J. L. BELL is a Massachusetts writer who specializes in (among other things) the start of the American Revolution in and around Boston. He is particularly interested in the experiences of children in 1765-75. He has published scholarly papers and popular articles for both children and adults. He was consultant for an episode of History Detectives, and contributed to a display at Minute Man National Historic Park.

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Monday, December 03, 2018

“An incitement for the Author,” Willilam Clarke

In December 1768, the same month that John Brown advertised for customers at the Manufactory as quoted yesterday, his relative Elisha Brown appeared in another plea for business.

That plea took the form of a broadside, a tattered copy of which is visible courtesy of the Library of Congress. It says:
Boston, December, 1768.

For printing by Subscription,
Or The
Of Three Acts,
As it is acted by his Majesty's Servants.

By William Clarke,
Soldier in His Majesty’s XXIXth Regiment.

Non possum placeto Omnibus.

No more Libels shall in my Works be found,
I’ll gently tickle whilst I probe the Wound.

As this new and ingenious Pamphlet was never before printed (though the Author has been often importuned to grant a Copy of the same) it is hoped it will meet with that Applause from the Publick, the Merit of the Performance so justly deserves, which will be an incitement for the Author further to gratify the Curiosity of his Readers in this Way.

The Price to Subscribers will be Eight Pence, L.M. each Book, which will be nearly printed on a good Type, and fine Paper, and will be covered with blue Paper.

Those Persons who subscribe for Six Books shall have a Seventh gratis.

Subscriptions are taken in by ELISHA BROWN, at the Manufactory-House, and by those Gentlemen who are possessed of these Proposals.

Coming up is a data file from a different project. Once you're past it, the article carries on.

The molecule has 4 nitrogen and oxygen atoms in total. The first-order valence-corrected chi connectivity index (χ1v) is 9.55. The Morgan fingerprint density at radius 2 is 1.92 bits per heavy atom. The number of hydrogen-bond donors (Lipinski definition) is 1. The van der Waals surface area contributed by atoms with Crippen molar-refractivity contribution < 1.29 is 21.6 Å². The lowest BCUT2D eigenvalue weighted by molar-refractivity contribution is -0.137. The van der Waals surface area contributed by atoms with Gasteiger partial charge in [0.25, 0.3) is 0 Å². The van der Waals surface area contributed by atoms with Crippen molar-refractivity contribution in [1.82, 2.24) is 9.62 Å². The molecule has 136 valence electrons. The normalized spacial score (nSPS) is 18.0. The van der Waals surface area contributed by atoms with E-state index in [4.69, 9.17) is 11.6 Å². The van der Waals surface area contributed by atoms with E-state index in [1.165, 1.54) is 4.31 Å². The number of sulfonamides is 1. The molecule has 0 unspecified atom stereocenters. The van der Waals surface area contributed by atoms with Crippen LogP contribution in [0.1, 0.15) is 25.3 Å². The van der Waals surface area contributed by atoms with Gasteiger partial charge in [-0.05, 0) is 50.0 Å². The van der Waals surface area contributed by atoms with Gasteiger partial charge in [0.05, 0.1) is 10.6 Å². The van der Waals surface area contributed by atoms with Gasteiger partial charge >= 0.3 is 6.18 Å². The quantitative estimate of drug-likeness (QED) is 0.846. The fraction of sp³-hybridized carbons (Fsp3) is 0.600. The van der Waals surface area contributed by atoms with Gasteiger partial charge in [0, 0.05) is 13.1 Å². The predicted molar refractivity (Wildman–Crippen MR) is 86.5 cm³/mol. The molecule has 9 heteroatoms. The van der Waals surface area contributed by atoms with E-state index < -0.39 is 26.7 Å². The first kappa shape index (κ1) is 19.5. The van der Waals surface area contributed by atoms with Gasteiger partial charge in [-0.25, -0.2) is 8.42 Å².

Such a proposal was a standard way of raising money to print something when the author didn’t have the funds to pay up front—basically running a Kickstarter campaign, selling copies in advance. The offer of seven for the price of six was an attempt to interest booksellers in carrying the title.

Several details made this proposal unusual, however. First, it was for publishing a play in a town that banned theater. To be sure, Bostonians read plays, and booksellers sold them. But this was said to be a new play, never before printed, and not a respectable, established drama like Addison’s Cato.

Second, the playwright was a private soldier. The name of “William Clark” appears on the rolls of Capt. Ponsonby Molesworth’s company in the 29th. Many men in that regiment couldn’t sign their own names, and William Clarke had written a three-act comedy. His notice even included a Latin motto and a quotation in verse. Now that Latin, apparently meant to say, “It’s not possible to please everyone,” wasn’t accurate Latin. And half the verse, but only half, came straight from one of John Dryden’s translations of Persius. But Clarke was clearly making a claim to be learned.

Finally, the one man named as collecting money for this endeavor was “ELISHA BROWN, at the Manufactory-House”—one of the cloth weavers who had been forcibly resisting the British army just two months before. Brown’s role was even immortalized on his tombstone in 1785. How had Clarke and Brown gone into business together like this?

In October 1923, the Massachusetts Historical Society took note of this broadside. A short article in its Proceedings titled “An Unpublished Comedy” said that nothing was known about “Clarke and his unpublished comedy. . . . No copy of the pamphlet is known and it is doubtful if the response to the ‘Proposals’ were such as to warrant its printing.”

TOMORROW: But Clarke’s play was published.

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